Coordination‐driven hierarchical assembly represents an emerging and significant research area for the fabrication of hybrid nanostructures based on 2D materials. This review highlights the latest progress in this regime, focusing on the synthesis approaches, various architectures, and structure–property relationship. Moreover, insights in the present challenges and possible future research directions are also discussed. Abstract 2D materials have received tremendous scientific and engineering interests due to their remarkable properties and broad‐ranging applications such as energy storage and conversion, catalysis, biomedicine, electronics, and so forth. To further enhance their performance and endow them with new functions, 2D materials are proposed to hybridize with other nanostructured building blocks, resulting in hybrid nanostructures with various morphologies and structures. The properties and functions of these hybrid nanostructures depend strongly on the interfacial interactions between 2D materials and other building blocks. Covalent and coordination bonds are two strong interactions that hold high potential in constructing these robust hybrid nanostructures based on 2D materials. However, most 2D materials are chemically inert, posing problems for the covalent assembly with other building blocks. There are usually coordination atoms in most of 2D materials and their derivatives, thus coordination interaction as a strong interfacial interaction has attracted much attention. In this review, recent progress on the coordination‐driven hierarchical assembly based on 2D materials is summarized, focusing on the synthesis approaches, various architectures, and structure–property relationship. Furthermore, insights into the present challenges and future research directions are also presented.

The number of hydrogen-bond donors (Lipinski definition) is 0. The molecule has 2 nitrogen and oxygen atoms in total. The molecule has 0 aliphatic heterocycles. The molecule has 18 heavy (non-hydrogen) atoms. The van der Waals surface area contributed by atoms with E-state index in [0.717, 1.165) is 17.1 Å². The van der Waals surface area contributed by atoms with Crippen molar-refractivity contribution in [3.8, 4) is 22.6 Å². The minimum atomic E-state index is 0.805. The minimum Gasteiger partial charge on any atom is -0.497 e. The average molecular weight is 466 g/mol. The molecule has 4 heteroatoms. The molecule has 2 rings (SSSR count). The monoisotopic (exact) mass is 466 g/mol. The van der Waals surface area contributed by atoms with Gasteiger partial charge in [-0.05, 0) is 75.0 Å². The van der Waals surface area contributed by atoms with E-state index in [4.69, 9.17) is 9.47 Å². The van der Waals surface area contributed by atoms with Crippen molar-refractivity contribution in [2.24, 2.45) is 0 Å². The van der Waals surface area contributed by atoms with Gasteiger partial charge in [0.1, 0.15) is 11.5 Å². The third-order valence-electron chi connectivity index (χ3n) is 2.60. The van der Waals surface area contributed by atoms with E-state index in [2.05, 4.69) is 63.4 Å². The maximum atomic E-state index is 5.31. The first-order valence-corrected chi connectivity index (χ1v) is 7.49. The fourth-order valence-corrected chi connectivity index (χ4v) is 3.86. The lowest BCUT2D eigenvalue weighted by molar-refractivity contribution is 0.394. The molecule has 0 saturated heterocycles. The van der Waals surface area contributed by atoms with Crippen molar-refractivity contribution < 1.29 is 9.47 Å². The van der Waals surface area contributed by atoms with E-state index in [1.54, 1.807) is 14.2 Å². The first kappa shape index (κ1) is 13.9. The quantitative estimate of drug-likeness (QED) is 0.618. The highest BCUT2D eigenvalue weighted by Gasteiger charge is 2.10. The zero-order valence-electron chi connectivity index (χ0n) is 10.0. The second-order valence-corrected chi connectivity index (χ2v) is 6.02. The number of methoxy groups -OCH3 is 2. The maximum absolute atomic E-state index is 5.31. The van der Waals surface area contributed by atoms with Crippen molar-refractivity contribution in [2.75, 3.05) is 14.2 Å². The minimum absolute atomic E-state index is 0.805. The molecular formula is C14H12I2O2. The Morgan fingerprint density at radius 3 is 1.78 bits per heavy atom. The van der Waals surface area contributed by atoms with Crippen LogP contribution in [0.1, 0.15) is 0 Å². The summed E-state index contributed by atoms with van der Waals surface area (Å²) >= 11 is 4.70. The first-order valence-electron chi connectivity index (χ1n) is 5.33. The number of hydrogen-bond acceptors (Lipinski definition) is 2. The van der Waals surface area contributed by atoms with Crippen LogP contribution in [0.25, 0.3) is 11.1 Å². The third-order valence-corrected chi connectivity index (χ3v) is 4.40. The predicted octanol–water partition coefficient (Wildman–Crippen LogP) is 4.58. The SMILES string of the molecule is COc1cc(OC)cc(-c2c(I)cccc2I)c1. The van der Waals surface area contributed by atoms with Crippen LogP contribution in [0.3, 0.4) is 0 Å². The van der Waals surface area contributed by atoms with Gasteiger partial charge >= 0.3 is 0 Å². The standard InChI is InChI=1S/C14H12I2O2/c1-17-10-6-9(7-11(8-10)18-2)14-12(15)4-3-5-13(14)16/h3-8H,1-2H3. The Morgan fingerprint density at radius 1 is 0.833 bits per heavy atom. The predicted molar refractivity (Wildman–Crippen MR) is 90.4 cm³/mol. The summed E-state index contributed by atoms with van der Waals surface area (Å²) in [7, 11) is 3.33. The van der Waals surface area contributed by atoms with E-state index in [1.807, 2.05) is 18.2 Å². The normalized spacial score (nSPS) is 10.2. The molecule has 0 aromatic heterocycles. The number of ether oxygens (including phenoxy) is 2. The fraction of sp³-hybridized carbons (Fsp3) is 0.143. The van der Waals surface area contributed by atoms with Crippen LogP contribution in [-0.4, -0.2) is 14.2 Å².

Published in: "Small".